With a job traveling around the country firing people, Ryan Bingham enjoys his life living out of a suitcase, but finds that lifestyle threatened by the presence of a new hire and a potential love interest.
Adam is a 27 year old writer of radio programs and is diagnosed with a rare form of spinal cancer. With the help of his best friend, his mother, and a young therapist at the cancer center, Adam learns what and who the most important things in his life are. Written by
Greetings again from the darkness. The great Richard Pryor had a portion of his act dedicated to having a heart attack, based on his real life experience. I guess if he can generate laughter from a coronary, there is no reason writer Will Reiser and director Jonathan Levine (The Wackness) can't view Cancer as Comedy. There is little doubt that the subject matter of this film will limit its audience, but for those brave souls who give it a shot, I believe you will find it funny, touching and insightful.
The film introduces us to Adam (Joseph Gordon-Levitt) who is a very nice, very normal, very low-key guy who works at a radio station as a writer ... a very conscientious radio writer. Adam experiences a nagging pain in his back, which is unusual for a healthy 27 year old. After a few tests, the emotionless doctor informs him that he has a rare spinal cancer ... also very unusual for a healthy 27 year old. From this point forward, the film borders on brilliance at times.
Adam's girlfriend is played by Bryce Dallas Howard; his mother by Angelica Huston; and his best friend by Seth Rogen. Each reacts in different ways to Adam's diagnosis, but what's really interesting is not just how these people react, but also how Adam reacts. He moves forward in his meticulous manner, but all the while we know the emotions are brewing. We see this in his sessions with his therapist-in-training played by Anna Kendrick.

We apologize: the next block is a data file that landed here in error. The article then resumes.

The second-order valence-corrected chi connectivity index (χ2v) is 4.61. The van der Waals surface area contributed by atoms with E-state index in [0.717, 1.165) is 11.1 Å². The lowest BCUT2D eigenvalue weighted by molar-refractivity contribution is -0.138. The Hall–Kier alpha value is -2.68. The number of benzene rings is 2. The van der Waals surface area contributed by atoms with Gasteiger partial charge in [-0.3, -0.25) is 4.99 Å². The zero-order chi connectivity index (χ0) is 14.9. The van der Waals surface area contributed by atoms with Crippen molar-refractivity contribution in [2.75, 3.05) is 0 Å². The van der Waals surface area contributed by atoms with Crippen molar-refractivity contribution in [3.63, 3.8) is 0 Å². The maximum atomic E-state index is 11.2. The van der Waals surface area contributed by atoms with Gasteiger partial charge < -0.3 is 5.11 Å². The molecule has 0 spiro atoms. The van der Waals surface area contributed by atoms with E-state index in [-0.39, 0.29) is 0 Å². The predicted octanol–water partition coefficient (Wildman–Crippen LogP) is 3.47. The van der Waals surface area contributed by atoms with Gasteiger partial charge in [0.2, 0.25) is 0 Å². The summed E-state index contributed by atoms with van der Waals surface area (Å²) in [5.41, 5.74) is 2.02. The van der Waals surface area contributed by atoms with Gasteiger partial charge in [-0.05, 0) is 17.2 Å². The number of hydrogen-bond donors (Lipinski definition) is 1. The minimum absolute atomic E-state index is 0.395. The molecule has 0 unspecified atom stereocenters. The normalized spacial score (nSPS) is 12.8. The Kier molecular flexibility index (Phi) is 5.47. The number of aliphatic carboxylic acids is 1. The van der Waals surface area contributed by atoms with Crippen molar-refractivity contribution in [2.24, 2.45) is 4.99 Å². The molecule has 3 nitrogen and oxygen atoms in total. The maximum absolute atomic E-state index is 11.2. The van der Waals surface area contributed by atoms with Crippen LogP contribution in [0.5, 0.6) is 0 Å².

Seth Rogen's character is basically a carbon copy of his act in 40 Year Old Virgin. He spews profane one-liners faster than our ears can process. Despite the aggressive front, Rogen's character is a friend with a heart ... and one who doesn't hesitate to share his medicinal marijuana.
So while Rogen's character generates much of the laughter, the real treasure of this film is in the subtleties of each character in certain moments ... and each character has their moment. Many will compare this to Adam Sandler's film Funny People, which also starred Seth Rogen. But this movie has infinitely more depth and substance than that one offered.
My warning: brace yourself. My theatre was filled with tears and sniffles, with significant laugh out loud moments mixed in. This is an emotional, self-reflective film that will confound you as you inexplicably laugh while listening to cancer talk.
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